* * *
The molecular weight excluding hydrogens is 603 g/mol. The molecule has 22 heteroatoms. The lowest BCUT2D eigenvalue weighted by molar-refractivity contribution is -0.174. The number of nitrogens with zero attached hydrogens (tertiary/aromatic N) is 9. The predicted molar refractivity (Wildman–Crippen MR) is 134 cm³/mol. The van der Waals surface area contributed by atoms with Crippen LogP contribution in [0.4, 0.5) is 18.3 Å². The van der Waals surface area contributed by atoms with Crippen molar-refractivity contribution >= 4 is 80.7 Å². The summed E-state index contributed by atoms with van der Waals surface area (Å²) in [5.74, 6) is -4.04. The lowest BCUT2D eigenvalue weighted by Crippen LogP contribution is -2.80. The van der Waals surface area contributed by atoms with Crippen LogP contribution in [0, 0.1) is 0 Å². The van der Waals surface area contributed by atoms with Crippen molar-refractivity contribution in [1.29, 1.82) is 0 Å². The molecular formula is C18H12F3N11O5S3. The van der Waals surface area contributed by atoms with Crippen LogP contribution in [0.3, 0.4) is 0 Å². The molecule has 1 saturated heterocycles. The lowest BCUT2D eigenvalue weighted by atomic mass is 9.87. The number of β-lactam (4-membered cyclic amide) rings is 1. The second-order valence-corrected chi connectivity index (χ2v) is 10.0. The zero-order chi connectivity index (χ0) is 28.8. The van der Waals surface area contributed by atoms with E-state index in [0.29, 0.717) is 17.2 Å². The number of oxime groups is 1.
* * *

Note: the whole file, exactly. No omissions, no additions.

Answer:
The molecular weight excluding hydrogens is 603 g/mol. The molecule has 22 heteroatoms. The lowest BCUT2D eigenvalue weighted by molar-refractivity contribution is -0.174. The number of nitrogens with zero attached hydrogens (tertiary/aromatic N) is 9. The predicted molar refractivity (Wildman–Crippen MR) is 134 cm³/mol. The van der Waals surface area contributed by atoms with Crippen LogP contribution in [0.4, 0.5) is 18.3 Å². The van der Waals surface area contributed by atoms with Crippen molar-refractivity contribution >= 4 is 80.7 Å². The summed E-state index contributed by atoms with van der Waals surface area (Å²) in [5.74, 6) is -4.04. The lowest BCUT2D eigenvalue weighted by Crippen LogP contribution is -2.80. The van der Waals surface area contributed by atoms with Crippen LogP contribution in [0, 0.1) is 0 Å². The van der Waals surface area contributed by atoms with Crippen molar-refractivity contribution in [1.29, 1.82) is 0 Å². The molecular formula is C18H12F3N11O5S3. The van der Waals surface area contributed by atoms with Crippen LogP contribution in [0.3, 0.4) is 0 Å². The molecule has 1 saturated heterocycles. The lowest BCUT2D eigenvalue weighted by atomic mass is 9.87. The number of β-lactam (4-membered cyclic amide) rings is 1. The second-order valence-corrected chi connectivity index (χ2v) is 10.0. The zero-order chi connectivity index (χ0) is 28.8. The van der Waals surface area contributed by atoms with E-state index in [0.29, 0.717) is 17.2 Å². The number of oxime groups is 1.